This is why I hate libertarians. I did not hate them until very recently, when libertariansim apparently became quite trendy on campus. Nothing irritates me as quickly or as thoroughly as people hopping on ideological bandwagons without really understanding their new Deeply Held Beliefs.

Check out this neat little idea from the folks at the Ayn Rand Institute. They've solved the problem of long waiting lists for organ transplants. The solution, if you really need me to tell you, is to let the market handle it.

It's hard to pick out a most idiotic moment in this brilliant essay, so I'll pick out the most telling.

A person may reasonably decide, after considering the relevant facts (including the pain and risk of surgery), that selling an organ is in his own best interest. A father, for example, may decide that one of his kidneys is worth selling to pay for the best medical treatment available for his child.

I love how these people's minds work. When we take a hypothetical person who cannot afford "the best medical treatment," do we ask why medical treatment is so expensive? Do we ask why a large segment of society can't afford healthcare? No and no. We bring the out the Howard Roark in said person by letting him sell his kidneys to pay for his child's medical care.

That's the utopia for which these people strive – a world in which we "empower" the poor to take responsibility for their own well-being by freeing them to sell parts of their body to the Haves. To people like the staff of the Ayn Rand Institute, I assume. Beneath the thin sheen of populism that this "writer" feebly attempts to create is folksy social darwinism which holds that the poor are so useless to society that we can start extracting value from them…literally. What a great day that will be.

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  1. Samantha Says:

    Oh, yeah, Ayn Rand was very popular among the mostly privileged, mostly white, mostly male freshman class of architecture students at both U of F and at Auburn University when I was there. Many a self-righteous young designer saw himself as the misunderstood genius or the rugged individualist – Frank Gehry wannabes, if you will (but, really, who would? I don't get it.) – favoring stand-alone, erect-penis architecture over modest buildings and responsible urban planning, where the ego of the individual wins over the benefit to society.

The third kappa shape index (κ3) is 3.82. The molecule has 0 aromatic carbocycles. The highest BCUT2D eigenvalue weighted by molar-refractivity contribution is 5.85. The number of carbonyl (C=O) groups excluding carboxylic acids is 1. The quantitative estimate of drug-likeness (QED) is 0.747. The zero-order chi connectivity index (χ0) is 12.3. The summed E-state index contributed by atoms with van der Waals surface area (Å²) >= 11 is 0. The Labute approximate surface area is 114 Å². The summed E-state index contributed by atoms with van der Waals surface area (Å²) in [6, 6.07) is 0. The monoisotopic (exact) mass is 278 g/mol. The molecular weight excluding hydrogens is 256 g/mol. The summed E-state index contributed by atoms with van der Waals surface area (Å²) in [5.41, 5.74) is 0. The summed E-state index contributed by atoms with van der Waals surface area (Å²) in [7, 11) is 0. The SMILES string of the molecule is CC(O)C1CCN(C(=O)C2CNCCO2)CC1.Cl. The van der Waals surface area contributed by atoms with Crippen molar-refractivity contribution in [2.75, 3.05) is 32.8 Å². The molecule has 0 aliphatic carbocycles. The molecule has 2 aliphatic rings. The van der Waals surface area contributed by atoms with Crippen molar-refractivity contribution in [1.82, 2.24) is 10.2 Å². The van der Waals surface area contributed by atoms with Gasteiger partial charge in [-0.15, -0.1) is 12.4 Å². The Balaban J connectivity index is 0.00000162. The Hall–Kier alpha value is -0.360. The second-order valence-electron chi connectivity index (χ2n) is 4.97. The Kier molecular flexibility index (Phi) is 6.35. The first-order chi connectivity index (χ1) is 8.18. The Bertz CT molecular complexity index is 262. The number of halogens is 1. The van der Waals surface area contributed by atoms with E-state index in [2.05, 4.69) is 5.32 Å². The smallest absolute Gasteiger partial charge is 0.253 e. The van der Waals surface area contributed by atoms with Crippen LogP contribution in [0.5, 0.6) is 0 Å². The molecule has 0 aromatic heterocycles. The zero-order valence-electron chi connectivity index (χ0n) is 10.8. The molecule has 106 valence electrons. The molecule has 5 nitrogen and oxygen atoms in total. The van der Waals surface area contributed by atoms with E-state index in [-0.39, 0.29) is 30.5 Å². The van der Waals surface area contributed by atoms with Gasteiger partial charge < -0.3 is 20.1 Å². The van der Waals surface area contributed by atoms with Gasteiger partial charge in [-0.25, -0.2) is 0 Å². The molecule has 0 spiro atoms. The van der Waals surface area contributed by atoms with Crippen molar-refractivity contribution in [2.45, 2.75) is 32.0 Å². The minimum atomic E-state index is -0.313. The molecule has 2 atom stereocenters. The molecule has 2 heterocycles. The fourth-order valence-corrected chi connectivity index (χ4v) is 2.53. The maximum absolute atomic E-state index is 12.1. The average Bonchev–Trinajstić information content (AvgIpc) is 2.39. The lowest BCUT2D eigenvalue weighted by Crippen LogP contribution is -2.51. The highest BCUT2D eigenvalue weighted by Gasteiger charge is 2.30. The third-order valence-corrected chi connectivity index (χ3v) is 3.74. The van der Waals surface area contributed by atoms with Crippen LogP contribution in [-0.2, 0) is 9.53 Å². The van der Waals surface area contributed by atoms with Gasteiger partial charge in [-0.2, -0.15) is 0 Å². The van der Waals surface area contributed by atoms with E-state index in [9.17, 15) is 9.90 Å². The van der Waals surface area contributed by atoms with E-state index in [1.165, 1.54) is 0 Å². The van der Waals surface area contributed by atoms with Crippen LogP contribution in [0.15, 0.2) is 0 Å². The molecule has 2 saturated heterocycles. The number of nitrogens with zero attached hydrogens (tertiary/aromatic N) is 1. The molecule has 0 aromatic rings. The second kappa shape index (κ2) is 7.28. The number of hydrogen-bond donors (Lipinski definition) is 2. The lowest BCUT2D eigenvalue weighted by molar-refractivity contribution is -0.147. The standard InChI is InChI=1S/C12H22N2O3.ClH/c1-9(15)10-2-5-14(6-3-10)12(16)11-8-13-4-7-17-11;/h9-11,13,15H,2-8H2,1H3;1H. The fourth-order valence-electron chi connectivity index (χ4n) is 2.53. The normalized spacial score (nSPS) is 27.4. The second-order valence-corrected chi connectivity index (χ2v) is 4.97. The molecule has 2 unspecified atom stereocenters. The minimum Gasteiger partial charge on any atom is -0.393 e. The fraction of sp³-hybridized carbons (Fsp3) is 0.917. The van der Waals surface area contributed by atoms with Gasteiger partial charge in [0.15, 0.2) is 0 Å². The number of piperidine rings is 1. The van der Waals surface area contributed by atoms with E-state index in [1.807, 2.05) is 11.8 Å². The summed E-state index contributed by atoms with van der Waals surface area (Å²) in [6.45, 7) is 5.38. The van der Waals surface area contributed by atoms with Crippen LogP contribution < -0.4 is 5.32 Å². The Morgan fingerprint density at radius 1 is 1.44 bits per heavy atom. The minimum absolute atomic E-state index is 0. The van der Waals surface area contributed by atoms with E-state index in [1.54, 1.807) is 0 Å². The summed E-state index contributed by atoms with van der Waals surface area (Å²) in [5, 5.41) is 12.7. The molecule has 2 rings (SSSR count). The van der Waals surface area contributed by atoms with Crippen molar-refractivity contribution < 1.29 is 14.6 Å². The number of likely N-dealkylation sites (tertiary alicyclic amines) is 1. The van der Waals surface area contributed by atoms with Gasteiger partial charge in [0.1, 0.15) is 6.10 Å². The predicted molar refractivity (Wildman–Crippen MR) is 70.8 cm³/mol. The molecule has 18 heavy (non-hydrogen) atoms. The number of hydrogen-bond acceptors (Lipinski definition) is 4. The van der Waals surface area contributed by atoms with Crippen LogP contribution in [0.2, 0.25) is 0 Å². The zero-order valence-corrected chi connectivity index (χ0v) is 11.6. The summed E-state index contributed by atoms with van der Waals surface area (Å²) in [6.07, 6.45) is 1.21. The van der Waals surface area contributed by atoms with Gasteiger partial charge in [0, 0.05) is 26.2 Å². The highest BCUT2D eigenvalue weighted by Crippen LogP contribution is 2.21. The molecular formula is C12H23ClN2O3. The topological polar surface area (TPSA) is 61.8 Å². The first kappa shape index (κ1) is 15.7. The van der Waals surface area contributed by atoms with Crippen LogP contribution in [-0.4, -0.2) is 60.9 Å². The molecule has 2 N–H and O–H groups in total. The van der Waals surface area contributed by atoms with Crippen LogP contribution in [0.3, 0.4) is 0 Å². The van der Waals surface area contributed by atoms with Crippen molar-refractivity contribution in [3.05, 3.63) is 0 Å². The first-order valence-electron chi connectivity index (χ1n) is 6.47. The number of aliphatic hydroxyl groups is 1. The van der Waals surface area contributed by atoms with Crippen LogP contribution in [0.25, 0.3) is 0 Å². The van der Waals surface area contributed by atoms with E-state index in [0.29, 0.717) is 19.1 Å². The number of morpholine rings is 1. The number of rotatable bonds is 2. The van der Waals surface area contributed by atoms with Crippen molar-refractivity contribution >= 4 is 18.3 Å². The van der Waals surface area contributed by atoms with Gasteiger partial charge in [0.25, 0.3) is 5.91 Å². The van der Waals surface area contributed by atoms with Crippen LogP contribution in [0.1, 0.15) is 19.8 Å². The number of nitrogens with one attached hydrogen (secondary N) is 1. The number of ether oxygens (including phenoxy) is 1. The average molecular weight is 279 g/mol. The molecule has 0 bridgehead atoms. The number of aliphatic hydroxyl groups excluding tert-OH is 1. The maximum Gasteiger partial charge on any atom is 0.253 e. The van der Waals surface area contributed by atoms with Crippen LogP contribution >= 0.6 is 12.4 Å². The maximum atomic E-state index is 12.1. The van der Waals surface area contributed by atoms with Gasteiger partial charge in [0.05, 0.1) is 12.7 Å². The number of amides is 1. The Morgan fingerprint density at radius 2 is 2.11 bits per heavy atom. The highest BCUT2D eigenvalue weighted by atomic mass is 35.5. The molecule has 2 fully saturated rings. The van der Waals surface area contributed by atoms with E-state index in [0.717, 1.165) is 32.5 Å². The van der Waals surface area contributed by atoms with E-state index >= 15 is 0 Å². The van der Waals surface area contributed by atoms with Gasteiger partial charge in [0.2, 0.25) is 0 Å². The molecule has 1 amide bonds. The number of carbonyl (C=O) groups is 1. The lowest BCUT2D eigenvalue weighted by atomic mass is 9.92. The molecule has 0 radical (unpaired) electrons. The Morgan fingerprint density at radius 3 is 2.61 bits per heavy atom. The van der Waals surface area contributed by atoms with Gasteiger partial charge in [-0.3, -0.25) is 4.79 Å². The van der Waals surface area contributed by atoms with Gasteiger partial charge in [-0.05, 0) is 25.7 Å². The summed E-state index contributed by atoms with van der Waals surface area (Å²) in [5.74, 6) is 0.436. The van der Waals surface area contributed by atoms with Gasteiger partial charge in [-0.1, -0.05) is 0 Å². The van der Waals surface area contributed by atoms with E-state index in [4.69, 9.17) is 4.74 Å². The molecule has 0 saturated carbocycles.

2. Matthew Says:

    In a moment of surprising candor, one of the higher-ups in the IU honors college intimated to me how difficult it is for him personally to give grant money to people who are writing seriously about Ayn Rand. I got a huge kick out of that.

    This is still my favorite response to Ayn Rand, by the way: http://www.angryflower.com/atlass.gif
    It's just so perfect! "We're all gonna have to till the soil!"

    Along the same lines, do you ever want to just punch 11-year olds who walk around wearing Che Guevera t-shirts? I kind of do, sometimes.

  3. J. Dryden Says:

    Dammit, Ed, you just don't *get it*, do you?

    The poor are poor because A. they're not Geniuses, like *me* and the people I *decide* are Geniuses–because we can't just let the marketplace decide or else the Wayans Brothers are Geniuses–and B. because, not being Geniuses, they just don't work *hard* and *devotedly* and *fully* at whatever job they're lucky enough to get, because if they *did* they'd unquestionably be rewarded by a marketplace that *always* rewards genius, except when it doesn't.

    So it's *not* Social Darwinism, because some people are just *born* superior and…no, wait–it's because communism is bad and therefore the opposite of any system devoted to the notion of human equality is good, which means–OK, hang on, no–it's, um–Look, A IS A, ALL RIGHT???